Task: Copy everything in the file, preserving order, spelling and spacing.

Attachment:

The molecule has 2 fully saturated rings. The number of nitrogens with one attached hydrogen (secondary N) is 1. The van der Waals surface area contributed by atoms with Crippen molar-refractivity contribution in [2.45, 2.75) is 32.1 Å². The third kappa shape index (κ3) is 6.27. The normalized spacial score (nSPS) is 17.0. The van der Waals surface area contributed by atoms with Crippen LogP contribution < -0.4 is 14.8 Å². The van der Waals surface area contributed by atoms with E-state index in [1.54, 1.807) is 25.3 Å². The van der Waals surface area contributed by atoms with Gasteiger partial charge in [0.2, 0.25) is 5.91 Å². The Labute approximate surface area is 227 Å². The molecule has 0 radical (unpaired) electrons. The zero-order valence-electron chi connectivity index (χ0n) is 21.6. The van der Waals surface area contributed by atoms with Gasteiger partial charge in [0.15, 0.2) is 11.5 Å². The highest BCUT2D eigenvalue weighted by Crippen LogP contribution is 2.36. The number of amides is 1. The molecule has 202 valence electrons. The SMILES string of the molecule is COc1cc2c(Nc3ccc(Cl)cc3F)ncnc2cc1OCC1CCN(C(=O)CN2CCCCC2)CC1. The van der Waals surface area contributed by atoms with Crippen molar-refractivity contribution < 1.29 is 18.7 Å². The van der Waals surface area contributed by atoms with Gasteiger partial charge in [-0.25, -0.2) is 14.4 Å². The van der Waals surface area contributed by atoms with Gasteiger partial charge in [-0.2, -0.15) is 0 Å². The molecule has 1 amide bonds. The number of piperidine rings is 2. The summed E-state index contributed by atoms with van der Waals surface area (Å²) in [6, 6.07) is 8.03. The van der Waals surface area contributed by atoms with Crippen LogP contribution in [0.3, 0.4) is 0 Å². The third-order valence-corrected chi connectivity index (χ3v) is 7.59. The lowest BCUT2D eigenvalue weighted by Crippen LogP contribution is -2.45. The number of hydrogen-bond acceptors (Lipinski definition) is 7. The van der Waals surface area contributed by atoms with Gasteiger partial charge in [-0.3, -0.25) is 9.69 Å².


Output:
The molecule has 2 fully saturated rings. The number of nitrogens with one attached hydrogen (secondary N) is 1. The van der Waals surface area contributed by atoms with Crippen molar-refractivity contribution in [2.45, 2.75) is 32.1 Å². The third kappa shape index (κ3) is 6.27. The normalized spacial score (nSPS) is 17.0. The van der Waals surface area contributed by atoms with Crippen LogP contribution < -0.4 is 14.8 Å². The van der Waals surface area contributed by atoms with E-state index in [1.54, 1.807) is 25.3 Å². The van der Waals surface area contributed by atoms with Gasteiger partial charge in [0.2, 0.25) is 5.91 Å². The Labute approximate surface area is 227 Å². The molecule has 0 radical (unpaired) electrons. The zero-order valence-electron chi connectivity index (χ0n) is 21.6. The van der Waals surface area contributed by atoms with Gasteiger partial charge in [0.15, 0.2) is 11.5 Å². The highest BCUT2D eigenvalue weighted by Crippen LogP contribution is 2.36. The number of amides is 1. The molecule has 202 valence electrons. The SMILES string of the molecule is COc1cc2c(Nc3ccc(Cl)cc3F)ncnc2cc1OCC1CCN(C(=O)CN2CCCCC2)CC1. The van der Waals surface area contributed by atoms with Crippen molar-refractivity contribution < 1.29 is 18.7 Å². The van der Waals surface area contributed by atoms with Gasteiger partial charge in [-0.25, -0.2) is 14.4 Å². The van der Waals surface area contributed by atoms with Gasteiger partial charge in [-0.2, -0.15) is 0 Å². The molecule has 1 amide bonds. The number of piperidine rings is 2. The summed E-state index contributed by atoms with van der Waals surface area (Å²) in [6, 6.07) is 8.03. The van der Waals surface area contributed by atoms with Crippen LogP contribution in [0.3, 0.4) is 0 Å². The third-order valence-corrected chi connectivity index (χ3v) is 7.59. The lowest BCUT2D eigenvalue weighted by Crippen LogP contribution is -2.45. The number of hydrogen-bond acceptors (Lipinski definition) is 7. The van der Waals surface area contributed by atoms with Gasteiger partial charge in [-0.3, -0.25) is 9.69 Å².